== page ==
Brain training has been the focus of scientific studies for decades, and many of those studies show that brain training exercises can improve cognitive abilities and brain function, leading to improved focus, concentration, and problem-solving skills.
Harvard neuropsychologist Kim Willment suggests brain training games, like crossword puzzles, sudoku, logic puzzles, or computer-based games designed for cognitive training.
"The goal of playing these games is not to get better at them, but to get better in the cognitive activities of everyday life," Willment said. "But there is evidence that a person's ability to pay attention can be improved by progressively pushing the person to higher levels of performance. So if you reach a certain level of sustained attention, pushing it to the next level can help improve it, and this may translate to everyday life".
Some researchers also recommend "concentration workouts", which involve choosing a single task, and then trying to focus only on that task for a set amount of time. Some ideas include drawing or doodling, tossing a ball or small object into the air and catching it, or observing the area around you and writing down things you see and hear. Aim for three to five minutes at first, and increase the time as you do more concentration workouts and improve your skills.
Eliminating distractions entirely can be extremely difficult, if not impossible. But there are strategies you can use to help mitigate distractions while you work — especially the digital ones that are becoming louder and harder to ignore. Some ideas include:
- Managing your notifications so you aren't constantly bombarded by them.
- Removing unnecessary devices from your workspace.
- Unplugging from devices to do deep work when you can.
See more: How to conquer digital distractions
Multitasking can be divisive. While there's plenty of research that shows multitasking can have a disastrous effect on productivity, the 2015 Microsoft Attention Span report showed that two-thirds of people believe multitasking is the only way they can get anything done. In today's work landscape, which often requires switching between tasks, tools, and devices nearly constantly, it's easy to see how multitasking can feel like a necessary evil.
You may not be able to stop multitasking altogether, but you can do things to reduce the time you spend context switching so you can maintain focus while you work. One way to do that is to use the right tools — like Superhuman.
Not only is Superhuman the fastest email experience on earth, but its UI is designed to help you focus on one thing at a time: getting through your inbox faster so you can get back to more important tasks. If you want to save up to three hours per week on email, you need Superhuman.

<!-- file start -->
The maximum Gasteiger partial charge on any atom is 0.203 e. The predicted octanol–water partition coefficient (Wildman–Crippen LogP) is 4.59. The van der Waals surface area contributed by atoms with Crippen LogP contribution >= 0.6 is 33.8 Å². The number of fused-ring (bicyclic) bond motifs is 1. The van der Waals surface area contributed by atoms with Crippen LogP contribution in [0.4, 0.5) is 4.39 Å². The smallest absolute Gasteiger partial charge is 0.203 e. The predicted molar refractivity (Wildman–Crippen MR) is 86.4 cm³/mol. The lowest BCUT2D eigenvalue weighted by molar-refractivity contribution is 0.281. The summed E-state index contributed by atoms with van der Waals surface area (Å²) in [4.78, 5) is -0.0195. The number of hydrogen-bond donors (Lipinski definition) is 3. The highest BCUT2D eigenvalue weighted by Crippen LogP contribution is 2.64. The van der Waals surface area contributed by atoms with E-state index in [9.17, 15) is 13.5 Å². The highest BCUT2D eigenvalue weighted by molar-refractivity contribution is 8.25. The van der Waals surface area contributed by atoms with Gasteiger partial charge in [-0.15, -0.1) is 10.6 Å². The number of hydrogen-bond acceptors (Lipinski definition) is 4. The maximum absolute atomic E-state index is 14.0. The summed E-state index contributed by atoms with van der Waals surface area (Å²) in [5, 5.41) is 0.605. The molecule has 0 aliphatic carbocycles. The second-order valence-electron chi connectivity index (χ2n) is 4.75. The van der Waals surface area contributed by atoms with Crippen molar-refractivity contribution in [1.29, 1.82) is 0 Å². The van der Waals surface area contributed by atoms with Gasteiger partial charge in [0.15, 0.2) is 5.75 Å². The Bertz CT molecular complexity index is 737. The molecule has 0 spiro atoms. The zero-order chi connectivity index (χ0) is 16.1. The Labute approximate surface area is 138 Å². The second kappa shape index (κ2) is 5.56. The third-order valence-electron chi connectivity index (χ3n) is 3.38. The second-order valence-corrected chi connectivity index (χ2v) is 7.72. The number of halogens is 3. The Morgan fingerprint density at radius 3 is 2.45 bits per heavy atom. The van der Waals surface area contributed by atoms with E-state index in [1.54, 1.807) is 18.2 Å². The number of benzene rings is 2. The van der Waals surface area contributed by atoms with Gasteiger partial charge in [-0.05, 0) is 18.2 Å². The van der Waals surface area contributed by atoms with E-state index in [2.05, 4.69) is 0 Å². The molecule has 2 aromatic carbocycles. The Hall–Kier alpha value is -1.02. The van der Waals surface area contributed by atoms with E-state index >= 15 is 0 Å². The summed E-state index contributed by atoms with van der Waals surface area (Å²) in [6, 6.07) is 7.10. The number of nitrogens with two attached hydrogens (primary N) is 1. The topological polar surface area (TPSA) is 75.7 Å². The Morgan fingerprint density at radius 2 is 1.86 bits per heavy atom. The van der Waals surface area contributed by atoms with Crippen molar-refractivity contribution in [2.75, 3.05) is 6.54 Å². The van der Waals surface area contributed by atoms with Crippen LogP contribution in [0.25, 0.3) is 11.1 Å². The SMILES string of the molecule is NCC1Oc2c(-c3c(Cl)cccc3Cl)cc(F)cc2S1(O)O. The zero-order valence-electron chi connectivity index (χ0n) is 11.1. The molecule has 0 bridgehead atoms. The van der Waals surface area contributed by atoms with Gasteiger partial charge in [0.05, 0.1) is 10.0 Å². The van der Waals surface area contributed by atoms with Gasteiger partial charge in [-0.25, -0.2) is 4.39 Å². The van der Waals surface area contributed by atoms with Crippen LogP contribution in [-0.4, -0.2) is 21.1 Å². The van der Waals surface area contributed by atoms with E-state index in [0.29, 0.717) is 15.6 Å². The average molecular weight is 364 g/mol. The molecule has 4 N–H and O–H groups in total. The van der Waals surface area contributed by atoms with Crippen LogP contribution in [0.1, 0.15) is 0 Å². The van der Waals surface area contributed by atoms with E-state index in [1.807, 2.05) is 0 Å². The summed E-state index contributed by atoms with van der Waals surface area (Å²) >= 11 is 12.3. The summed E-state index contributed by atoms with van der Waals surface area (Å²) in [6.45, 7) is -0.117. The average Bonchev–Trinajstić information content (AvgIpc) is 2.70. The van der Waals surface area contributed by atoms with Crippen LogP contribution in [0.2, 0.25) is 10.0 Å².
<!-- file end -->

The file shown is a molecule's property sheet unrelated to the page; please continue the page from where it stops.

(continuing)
Check your sleep hygiene
Getting enough sleep is vital to having high enough energy levels to sustain your focus and concentration — and so is getting good quality sleep.
It's recommended that adults get no fewer than seven hours of sleep per night, though experts say that eight to ten hours is even better. But the amount of sleep is just one part of the equation — if you have trouble staying asleep, or if you sleep rhythm is disrupted during the night, the quality of your sleep may become poor enough to impact your ability to concentrate.
Good sleep hygiene means giving yourself enough time each night to get the rest you need. Some other steps you can take to ensure better quality sleep are:
- Limiting screen time in the one to three hours before you go to bed.
- Maintaining a consistent, cool temperature in your bedroom.
- Using blackout curtains or a sleep mask to block light that may wake you up.
- Using earplugs or a white noise machine to drown out noise that might disrupt your sleep.
We already talked about how exercise increases brain chemicals like serotonin and dopamine, which help promote concentration in the short term. But exercise has long-term benefits to focus and attention as well — it's an important part of maintaining your overall physical health, which contributes to your ability to concentrate.
Eat a healthy meal
Giving your body the right fuel is a crucial part of improving concentration. A balanced diet helps ensure you aren't distracted by hunger, and that your body is producing enough energy to give your brain all the power it needs. Foods that are especially important for brain health are proteins and healthy fats, like those found in olive oil, avocados, nuts, and seeds.
In 2011, researchers reviewed 23 studies to compile evidence that practicing mindfulness can help increase attention and focus and improve memory and other cognitive abilities.